Sheroes of 2013
1) Malala Yousafzai – Shot in the head by the Taliban while riding a school bus in Pakistan. Yousafzai recovered and became the first girl ever nominated for a Nobel Peace Prize. Her United Nations address on her 16th birthday was nothing short of awe-inspiring. If you want to explain to your children the definition of hero, point them towards Yousafzai.
2) Jane Caro – Ever come across someone who has you constantly nodding in agreement? I seem to be on board with absolutely everything Caro has to say, on any topic. She has become a serious role model for me and many others frustrated by what seems to be a resurgence in misogyny, particularly directed towards women in prominent positions. A writer and lecturer with a background in advertising, Caro sparked the #destroythejoint Twitter conversation in response to shock jock Alan Jones’ claims that women in power were destroying Australia. Caro, along with thousands of other Australians, retaliated with the message that we have had enough. Attacks on women in power are attacks on all of us. The DTJ Facebook page (managed by a team of 30 volunteers) is one of my favourite daily check-ins.
3) Amy Poehler – Best Golden Globes host ever. Hilarious, talented and an ambassador for girls ‘changing the world by being themselves.’ I’ve posted about Poehler before here.
4) Julia Gillard – When the former Australian prime minister delivered her anti-misogyny speech in Parliament I had shivers down my spine. She spoke like a woman at cracking point and she spoke with real passion. Too often women self-censor themselves for fear of being labelled ‘crazy,’ ‘irrational’, ‘psycho’ or even ‘pre-menstrual.’ Her speech was well-researched, her words compelling, but the force was in her delivery. More than a year on, I still find myself watching it on Youtube every once in a while. Australia lost Gillard in 2013 and regardless of your politics, the country’s first female prime minister is a milestone we should be proud of. As Gillard said in her exit speech, referring to her gender: “It doesn’t explain everything. It doesn’t explain nothing. It explains some things. And it’s for the nation to think in a sophisticated way about those shades of grey.”
5) Jennifer Lawrence – SO, Jennifer Lawrence is not fat. She’s a statuesque and willowy beauty. But, apparently, by Hollywood standards the Oscar-winning actress is overweight and has been asked to slim down for certain roles. She’s made it her mission to regularly joke about this in interviews, speaking about her refusal to conform to the film industry’s ridiculous standards. It’s been refreshing to watch, and I hope her messages have been absorbed by the legions of teens and young women who look up to her.
6) Wendy Davis – I have aspirations of one day living in the US (not permanently, but short-term). My husband is vehemently against it and always brings up redneck culture, gun laws, obsession with celebrity, Christian fundamentalists… and a gazillion other maybe right and maybe wrong perceptions to dissuade me from the dream. Well, Davis is a beacon of hope to challenge my husband’s stereotypical views of, particularly, the southern states and their people. In June, Davis pulled off an 11-hour filibuster to block a package of laws that would dramatically restrict access to abortion in Texas. Legendary stuff.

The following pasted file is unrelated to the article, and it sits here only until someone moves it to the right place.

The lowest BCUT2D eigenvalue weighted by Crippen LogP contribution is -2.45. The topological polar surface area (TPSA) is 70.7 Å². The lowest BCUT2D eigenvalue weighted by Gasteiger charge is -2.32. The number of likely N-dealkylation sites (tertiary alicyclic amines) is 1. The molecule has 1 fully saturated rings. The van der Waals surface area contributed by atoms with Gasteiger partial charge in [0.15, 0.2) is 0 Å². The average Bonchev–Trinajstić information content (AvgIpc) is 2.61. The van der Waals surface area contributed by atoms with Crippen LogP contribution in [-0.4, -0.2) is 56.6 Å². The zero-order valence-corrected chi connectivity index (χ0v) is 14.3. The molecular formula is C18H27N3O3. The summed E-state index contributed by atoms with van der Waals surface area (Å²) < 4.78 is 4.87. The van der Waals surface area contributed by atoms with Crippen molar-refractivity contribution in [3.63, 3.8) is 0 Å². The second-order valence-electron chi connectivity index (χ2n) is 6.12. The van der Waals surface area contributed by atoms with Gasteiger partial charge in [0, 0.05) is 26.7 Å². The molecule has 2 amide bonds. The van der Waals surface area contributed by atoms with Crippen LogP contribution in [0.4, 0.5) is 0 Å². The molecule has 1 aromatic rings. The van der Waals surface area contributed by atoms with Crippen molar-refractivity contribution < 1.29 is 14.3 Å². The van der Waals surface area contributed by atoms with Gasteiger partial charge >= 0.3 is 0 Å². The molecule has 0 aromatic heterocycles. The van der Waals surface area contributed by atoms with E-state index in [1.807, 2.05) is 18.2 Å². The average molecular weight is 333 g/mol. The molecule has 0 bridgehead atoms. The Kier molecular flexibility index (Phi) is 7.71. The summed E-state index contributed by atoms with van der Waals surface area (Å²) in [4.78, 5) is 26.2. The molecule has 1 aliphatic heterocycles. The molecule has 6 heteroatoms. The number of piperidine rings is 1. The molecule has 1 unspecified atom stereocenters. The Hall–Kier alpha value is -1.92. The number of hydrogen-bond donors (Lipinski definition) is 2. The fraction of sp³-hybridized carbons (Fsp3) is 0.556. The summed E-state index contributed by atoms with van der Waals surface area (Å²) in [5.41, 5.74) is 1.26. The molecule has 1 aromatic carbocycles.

7) Brenda Chapman – the creator of Disney’s first film to feature a proper female hero – Brave. Most impressively, Chapman was outraged when Brave’s leading lady, Merida, was ‘made-over’ for merchandising.
8) P!nk – This woman is HUGE in Australia. When she toured recently, pretty much everyone in my Facebook feed updated their statuses to say they’d secured tickets to one of her concerts. I’ll have a dance to P!nk, especially with my best mate who is a die-hard fan, but her music isn’t completely my cup of tea. What I do love about her, however, is her ability to empower women. This speech is pretty great. I particularly like the quote: “Here’s what I wish. I wish that girls embraced their power and their worth and their value in their youth, and not sell it or barter it for anything and have to buy it back later in life.”
9) Debbie Sterling – Engineer extraordinaire and founder of GoldieBlox. I know I was never encouraged to pursue science and engineering with the same enthusiasm as other subjects at school. And we all know we live in a world where men outnumber women in those fields. People like Sterling are working to change that equation with awesome initiatives like this.
10) Ines Almeida – Not a household name, but one of the women behind the amazing Brave Girls Take Back Media campaign and the founder of Toward the Stars. The brave girls campaign was a crowd-funded initiative that involved renting a billboard in Times Square and broadcasting tweets with the hashtag #bravegirlswant. A few of my own messages featured.